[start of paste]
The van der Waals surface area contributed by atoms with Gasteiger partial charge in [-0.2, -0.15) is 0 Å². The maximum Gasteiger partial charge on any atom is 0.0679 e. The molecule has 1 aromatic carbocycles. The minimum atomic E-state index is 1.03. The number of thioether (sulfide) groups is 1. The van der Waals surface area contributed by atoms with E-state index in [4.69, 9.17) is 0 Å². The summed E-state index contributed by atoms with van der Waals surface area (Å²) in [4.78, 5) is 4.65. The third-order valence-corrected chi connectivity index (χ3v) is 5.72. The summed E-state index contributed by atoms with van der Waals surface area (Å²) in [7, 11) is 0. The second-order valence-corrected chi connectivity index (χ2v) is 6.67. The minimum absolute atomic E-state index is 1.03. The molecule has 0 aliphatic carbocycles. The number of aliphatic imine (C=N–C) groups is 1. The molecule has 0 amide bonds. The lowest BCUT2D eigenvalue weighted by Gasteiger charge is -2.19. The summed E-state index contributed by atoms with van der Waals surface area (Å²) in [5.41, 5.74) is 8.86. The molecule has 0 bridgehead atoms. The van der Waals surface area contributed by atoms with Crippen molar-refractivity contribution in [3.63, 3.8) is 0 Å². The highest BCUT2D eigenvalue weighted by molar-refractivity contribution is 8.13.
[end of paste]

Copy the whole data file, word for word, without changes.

The van der Waals surface area contributed by atoms with Gasteiger partial charge in [-0.2, -0.15) is 0 Å². The maximum Gasteiger partial charge on any atom is 0.0679 e. The molecule has 1 aromatic carbocycles. The minimum atomic E-state index is 1.03. The number of thioether (sulfide) groups is 1. The van der Waals surface area contributed by atoms with E-state index in [4.69, 9.17) is 0 Å². The summed E-state index contributed by atoms with van der Waals surface area (Å²) in [4.78, 5) is 4.65. The third-order valence-corrected chi connectivity index (χ3v) is 5.72. The summed E-state index contributed by atoms with van der Waals surface area (Å²) in [7, 11) is 0. The second-order valence-corrected chi connectivity index (χ2v) is 6.67. The minimum absolute atomic E-state index is 1.03. The molecule has 0 aliphatic carbocycles. The number of aliphatic imine (C=N–C) groups is 1. The molecule has 0 amide bonds. The lowest BCUT2D eigenvalue weighted by Gasteiger charge is -2.19. The summed E-state index contributed by atoms with van der Waals surface area (Å²) in [5.41, 5.74) is 8.86. The molecule has 0 bridgehead atoms. The van der Waals surface area contributed by atoms with Crippen molar-refractivity contribution in [3.63, 3.8) is 0 Å². The highest BCUT2D eigenvalue weighted by molar-refractivity contribution is 8.13.